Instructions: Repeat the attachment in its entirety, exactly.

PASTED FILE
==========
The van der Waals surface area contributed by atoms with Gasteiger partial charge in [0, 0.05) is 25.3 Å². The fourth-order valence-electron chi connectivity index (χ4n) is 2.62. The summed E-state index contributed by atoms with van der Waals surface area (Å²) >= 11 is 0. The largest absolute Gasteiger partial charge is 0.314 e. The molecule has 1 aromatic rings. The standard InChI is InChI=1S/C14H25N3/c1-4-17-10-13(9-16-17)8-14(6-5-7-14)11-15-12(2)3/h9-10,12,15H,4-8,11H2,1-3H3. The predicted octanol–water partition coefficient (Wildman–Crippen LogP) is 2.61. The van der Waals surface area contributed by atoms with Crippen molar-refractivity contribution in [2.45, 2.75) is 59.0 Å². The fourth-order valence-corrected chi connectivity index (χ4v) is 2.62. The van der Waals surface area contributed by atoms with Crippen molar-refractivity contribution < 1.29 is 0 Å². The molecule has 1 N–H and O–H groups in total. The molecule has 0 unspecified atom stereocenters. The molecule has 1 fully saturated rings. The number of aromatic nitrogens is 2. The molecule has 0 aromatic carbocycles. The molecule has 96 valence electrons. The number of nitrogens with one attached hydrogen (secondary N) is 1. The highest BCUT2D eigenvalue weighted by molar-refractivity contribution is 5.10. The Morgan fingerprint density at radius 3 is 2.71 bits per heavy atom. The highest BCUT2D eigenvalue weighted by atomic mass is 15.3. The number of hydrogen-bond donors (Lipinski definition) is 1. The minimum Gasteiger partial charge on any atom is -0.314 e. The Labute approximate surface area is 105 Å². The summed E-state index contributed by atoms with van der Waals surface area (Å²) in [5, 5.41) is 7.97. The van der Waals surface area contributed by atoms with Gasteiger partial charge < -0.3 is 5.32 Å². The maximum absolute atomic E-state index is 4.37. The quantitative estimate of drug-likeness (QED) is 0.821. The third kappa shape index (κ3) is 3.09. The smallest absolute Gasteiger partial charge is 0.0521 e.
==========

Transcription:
The van der Waals surface area contributed by atoms with Gasteiger partial charge in [0, 0.05) is 25.3 Å². The fourth-order valence-electron chi connectivity index (χ4n) is 2.62. The summed E-state index contributed by atoms with van der Waals surface area (Å²) >= 11 is 0. The largest absolute Gasteiger partial charge is 0.314 e. The molecule has 1 aromatic rings. The standard InChI is InChI=1S/C14H25N3/c1-4-17-10-13(9-16-17)8-14(6-5-7-14)11-15-12(2)3/h9-10,12,15H,4-8,11H2,1-3H3. The predicted octanol–water partition coefficient (Wildman–Crippen LogP) is 2.61. The van der Waals surface area contributed by atoms with Crippen molar-refractivity contribution in [2.45, 2.75) is 59.0 Å². The fourth-order valence-corrected chi connectivity index (χ4v) is 2.62. The van der Waals surface area contributed by atoms with Crippen molar-refractivity contribution < 1.29 is 0 Å². The molecule has 1 N–H and O–H groups in total. The molecule has 0 unspecified atom stereocenters. The molecule has 1 fully saturated rings. The number of aromatic nitrogens is 2. The molecule has 0 aromatic carbocycles. The molecule has 96 valence electrons. The number of nitrogens with one attached hydrogen (secondary N) is 1. The highest BCUT2D eigenvalue weighted by molar-refractivity contribution is 5.10. The Morgan fingerprint density at radius 3 is 2.71 bits per heavy atom. The highest BCUT2D eigenvalue weighted by atomic mass is 15.3. The number of hydrogen-bond donors (Lipinski definition) is 1. The minimum Gasteiger partial charge on any atom is -0.314 e. The Labute approximate surface area is 105 Å². The summed E-state index contributed by atoms with van der Waals surface area (Å²) in [5, 5.41) is 7.97. The van der Waals surface area contributed by atoms with Gasteiger partial charge < -0.3 is 5.32 Å². The maximum absolute atomic E-state index is 4.37. The quantitative estimate of drug-likeness (QED) is 0.821. The third kappa shape index (κ3) is 3.09. The smallest absolute Gasteiger partial charge is 0.0521 e.